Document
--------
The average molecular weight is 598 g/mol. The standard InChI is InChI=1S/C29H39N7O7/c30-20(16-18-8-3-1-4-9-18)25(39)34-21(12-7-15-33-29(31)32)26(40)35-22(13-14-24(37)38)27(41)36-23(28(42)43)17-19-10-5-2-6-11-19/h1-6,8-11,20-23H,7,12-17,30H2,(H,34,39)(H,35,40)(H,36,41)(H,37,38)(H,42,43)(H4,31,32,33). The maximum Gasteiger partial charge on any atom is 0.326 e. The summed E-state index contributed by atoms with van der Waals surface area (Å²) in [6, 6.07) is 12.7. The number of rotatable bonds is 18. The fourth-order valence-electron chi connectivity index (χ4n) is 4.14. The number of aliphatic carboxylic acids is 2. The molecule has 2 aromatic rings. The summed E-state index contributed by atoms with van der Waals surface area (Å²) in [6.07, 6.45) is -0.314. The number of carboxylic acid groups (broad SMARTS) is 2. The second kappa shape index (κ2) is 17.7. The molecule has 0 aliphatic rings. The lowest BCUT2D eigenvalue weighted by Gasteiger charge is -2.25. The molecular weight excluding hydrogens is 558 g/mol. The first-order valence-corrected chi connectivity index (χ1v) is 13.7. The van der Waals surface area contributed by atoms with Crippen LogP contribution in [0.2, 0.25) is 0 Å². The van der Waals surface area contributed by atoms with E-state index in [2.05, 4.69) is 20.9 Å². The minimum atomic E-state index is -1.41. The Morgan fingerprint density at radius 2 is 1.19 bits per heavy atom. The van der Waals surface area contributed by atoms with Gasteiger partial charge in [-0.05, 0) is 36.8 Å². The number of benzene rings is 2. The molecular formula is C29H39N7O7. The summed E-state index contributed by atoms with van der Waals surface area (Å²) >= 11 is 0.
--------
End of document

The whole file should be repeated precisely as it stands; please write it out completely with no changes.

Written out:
The average molecular weight is 598 g/mol. The standard InChI is InChI=1S/C29H39N7O7/c30-20(16-18-8-3-1-4-9-18)25(39)34-21(12-7-15-33-29(31)32)26(40)35-22(13-14-24(37)38)27(41)36-23(28(42)43)17-19-10-5-2-6-11-19/h1-6,8-11,20-23H,7,12-17,30H2,(H,34,39)(H,35,40)(H,36,41)(H,37,38)(H,42,43)(H4,31,32,33). The maximum Gasteiger partial charge on any atom is 0.326 e. The summed E-state index contributed by atoms with van der Waals surface area (Å²) in [6, 6.07) is 12.7. The number of rotatable bonds is 18. The fourth-order valence-electron chi connectivity index (χ4n) is 4.14. The number of aliphatic carboxylic acids is 2. The molecule has 2 aromatic rings. The summed E-state index contributed by atoms with van der Waals surface area (Å²) in [6.07, 6.45) is -0.314. The number of carboxylic acid groups (broad SMARTS) is 2. The second kappa shape index (κ2) is 17.7. The molecule has 0 aliphatic rings. The lowest BCUT2D eigenvalue weighted by Gasteiger charge is -2.25. The molecular weight excluding hydrogens is 558 g/mol. The first-order valence-corrected chi connectivity index (χ1v) is 13.7. The van der Waals surface area contributed by atoms with Crippen LogP contribution in [0.2, 0.25) is 0 Å². The van der Waals surface area contributed by atoms with E-state index in [2.05, 4.69) is 20.9 Å². The minimum atomic E-state index is -1.41. The Morgan fingerprint density at radius 2 is 1.19 bits per heavy atom. The van der Waals surface area contributed by atoms with Gasteiger partial charge in [-0.05, 0) is 36.8 Å². The number of benzene rings is 2. The molecular formula is C29H39N7O7. The summed E-state index contributed by atoms with van der Waals surface area (Å²) >= 11 is 0.